Subject: Re: Access the the second return value?
From: Erik Naggum <>
Date: 2000/06/28
Newsgroups: comp.lang.lisp
Message-ID: <>

* Johan Kullstam <>
| there's no accounting for taste.  i happen to like ? and ! over the
| more traditional p and f.

* Erik Naggum
| f?  If this is what I think it is,

* Johan Kullstam <>
| not at all.

  But then you proceed to tell me it is exactly what I think it is: A
  serious confusion of Scheme's childishly amusing use of bang in some
  operators like set!, with Common Lisp's very generalized "set
  field", which originally comes from CLOS, I believe.

| i am not saying use scheme's set!, i am saying we could just as well
| have spelled common-lisp "setf" as "set!" [2].

  No, we couldn't.  ! is overcute, childish, silly, even ridiculous,
  the sort of immature reminders that C programmers who build complex
  prefix systems ["Hungarian" noation] in their variable names use
  because they lose track of type information.  ? at least has _some_
  merit, but its association with ! is not to its credit.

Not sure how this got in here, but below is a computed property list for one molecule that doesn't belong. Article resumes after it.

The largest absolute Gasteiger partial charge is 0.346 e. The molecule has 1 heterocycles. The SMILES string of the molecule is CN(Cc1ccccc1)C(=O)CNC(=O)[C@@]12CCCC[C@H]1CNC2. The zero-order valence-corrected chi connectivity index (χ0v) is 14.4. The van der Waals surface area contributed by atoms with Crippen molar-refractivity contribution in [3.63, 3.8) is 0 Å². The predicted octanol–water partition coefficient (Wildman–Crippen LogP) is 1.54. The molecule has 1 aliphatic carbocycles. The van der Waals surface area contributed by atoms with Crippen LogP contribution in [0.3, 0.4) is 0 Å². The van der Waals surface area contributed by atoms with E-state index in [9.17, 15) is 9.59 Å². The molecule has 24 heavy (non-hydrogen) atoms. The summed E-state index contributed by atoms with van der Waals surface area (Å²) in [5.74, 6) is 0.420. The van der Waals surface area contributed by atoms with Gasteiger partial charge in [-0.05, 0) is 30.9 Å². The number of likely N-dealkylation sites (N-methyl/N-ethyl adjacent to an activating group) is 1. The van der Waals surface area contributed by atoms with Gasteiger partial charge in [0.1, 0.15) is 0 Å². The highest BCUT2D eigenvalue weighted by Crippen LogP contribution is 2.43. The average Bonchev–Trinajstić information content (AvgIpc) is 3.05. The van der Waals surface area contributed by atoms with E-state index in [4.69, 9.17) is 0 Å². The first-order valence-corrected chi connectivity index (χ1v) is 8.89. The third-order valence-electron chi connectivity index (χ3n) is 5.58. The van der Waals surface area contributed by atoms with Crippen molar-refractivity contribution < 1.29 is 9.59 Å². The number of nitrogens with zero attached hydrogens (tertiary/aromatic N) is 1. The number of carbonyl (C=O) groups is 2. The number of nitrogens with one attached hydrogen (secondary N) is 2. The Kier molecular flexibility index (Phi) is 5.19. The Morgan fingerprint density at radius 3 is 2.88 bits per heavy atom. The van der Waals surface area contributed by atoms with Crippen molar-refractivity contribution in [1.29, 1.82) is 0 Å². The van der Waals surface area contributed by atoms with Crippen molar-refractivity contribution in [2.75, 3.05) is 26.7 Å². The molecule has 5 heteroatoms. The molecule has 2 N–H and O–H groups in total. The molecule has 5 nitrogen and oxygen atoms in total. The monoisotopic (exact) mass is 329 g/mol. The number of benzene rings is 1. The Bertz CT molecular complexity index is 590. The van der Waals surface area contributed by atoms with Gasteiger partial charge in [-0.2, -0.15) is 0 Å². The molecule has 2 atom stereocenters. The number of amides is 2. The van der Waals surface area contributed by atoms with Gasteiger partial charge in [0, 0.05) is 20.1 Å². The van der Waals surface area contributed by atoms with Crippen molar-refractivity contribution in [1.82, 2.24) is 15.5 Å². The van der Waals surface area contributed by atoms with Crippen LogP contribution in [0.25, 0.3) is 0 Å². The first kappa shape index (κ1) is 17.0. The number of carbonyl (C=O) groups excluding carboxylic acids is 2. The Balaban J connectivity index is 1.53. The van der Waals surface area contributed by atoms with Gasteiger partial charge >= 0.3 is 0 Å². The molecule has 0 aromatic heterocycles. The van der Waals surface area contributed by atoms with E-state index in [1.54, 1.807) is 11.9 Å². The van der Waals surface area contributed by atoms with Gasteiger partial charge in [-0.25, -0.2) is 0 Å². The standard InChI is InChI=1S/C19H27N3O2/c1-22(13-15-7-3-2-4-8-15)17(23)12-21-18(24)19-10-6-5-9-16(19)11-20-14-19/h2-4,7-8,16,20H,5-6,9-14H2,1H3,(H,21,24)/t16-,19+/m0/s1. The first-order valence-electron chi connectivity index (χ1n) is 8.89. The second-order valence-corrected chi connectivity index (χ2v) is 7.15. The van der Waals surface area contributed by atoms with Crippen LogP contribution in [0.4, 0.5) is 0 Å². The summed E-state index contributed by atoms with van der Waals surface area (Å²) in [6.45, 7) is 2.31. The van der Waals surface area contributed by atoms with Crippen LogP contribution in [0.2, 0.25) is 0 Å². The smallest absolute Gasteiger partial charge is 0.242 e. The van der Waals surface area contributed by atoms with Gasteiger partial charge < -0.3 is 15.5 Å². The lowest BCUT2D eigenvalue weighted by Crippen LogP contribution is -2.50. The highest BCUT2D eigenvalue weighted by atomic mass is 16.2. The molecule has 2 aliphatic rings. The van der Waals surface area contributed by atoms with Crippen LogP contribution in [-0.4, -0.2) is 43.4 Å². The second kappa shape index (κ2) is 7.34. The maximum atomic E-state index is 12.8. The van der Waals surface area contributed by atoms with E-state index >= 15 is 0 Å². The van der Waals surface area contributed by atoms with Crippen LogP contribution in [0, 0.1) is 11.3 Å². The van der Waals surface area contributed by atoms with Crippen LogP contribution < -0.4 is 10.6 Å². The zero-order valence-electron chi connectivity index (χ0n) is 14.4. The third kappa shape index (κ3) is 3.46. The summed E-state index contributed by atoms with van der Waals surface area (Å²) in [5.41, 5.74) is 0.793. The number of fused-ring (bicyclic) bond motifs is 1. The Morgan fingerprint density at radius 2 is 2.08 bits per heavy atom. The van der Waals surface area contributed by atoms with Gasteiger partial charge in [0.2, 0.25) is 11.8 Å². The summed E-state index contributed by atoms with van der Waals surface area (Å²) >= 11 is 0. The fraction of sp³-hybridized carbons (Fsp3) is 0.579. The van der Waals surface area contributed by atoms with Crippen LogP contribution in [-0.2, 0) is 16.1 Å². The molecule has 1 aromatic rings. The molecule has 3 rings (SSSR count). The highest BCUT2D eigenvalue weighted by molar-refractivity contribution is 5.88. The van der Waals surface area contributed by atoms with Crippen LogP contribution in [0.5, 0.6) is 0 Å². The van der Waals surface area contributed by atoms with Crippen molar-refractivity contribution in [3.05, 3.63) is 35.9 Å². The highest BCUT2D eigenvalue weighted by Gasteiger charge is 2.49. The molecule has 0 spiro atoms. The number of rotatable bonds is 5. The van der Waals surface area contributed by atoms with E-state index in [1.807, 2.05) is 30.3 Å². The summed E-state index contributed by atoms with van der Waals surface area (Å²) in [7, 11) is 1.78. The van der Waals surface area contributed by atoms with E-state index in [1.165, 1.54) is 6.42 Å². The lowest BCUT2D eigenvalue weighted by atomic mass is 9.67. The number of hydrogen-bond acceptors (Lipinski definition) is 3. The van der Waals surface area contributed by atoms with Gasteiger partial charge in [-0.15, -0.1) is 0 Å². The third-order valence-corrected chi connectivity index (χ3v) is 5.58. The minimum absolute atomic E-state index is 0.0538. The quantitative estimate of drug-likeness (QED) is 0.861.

| on the other hand, it's not like spelling matters much and it's
| certainly not worth the bother of changing now.

  Syntax and spelling matters very much.

| no need for fear and loathing time yet.

  OK.  :)

| [1] just my opinion and i realize there's no accounting for taste.
|     p and f are letters and whether to use "-p" or just slap a plain
|     "p" on the end of a predicate is a (albeit very slight) annoyance.

  But the rule is quite simple: If the symbol has a - already, add -p
  at the end, and if not, just add p.

| [2] except for early keyboards back in '62 might not have had any "!"
|     or perhaps it was used for some system function, or maybe someone
|     else just had a different set of tastes.

  Or perhaps it's because it looks dumb.  E.g., suppose I think we
  need a special syntax for conditions, like ending in interrobang.
  Some would think it cute, some would retch and barf in my general
  direction, and hoardes of educators everywhere would think it just
  as bright as the Hungarian notation and destroy the aesthetic sense
  of _another_ generation of programmers, as if Perl and C++ hadn't
  done away with the concept of aesthetics in the first place.

  If this is not what you expected, please alter your expectations.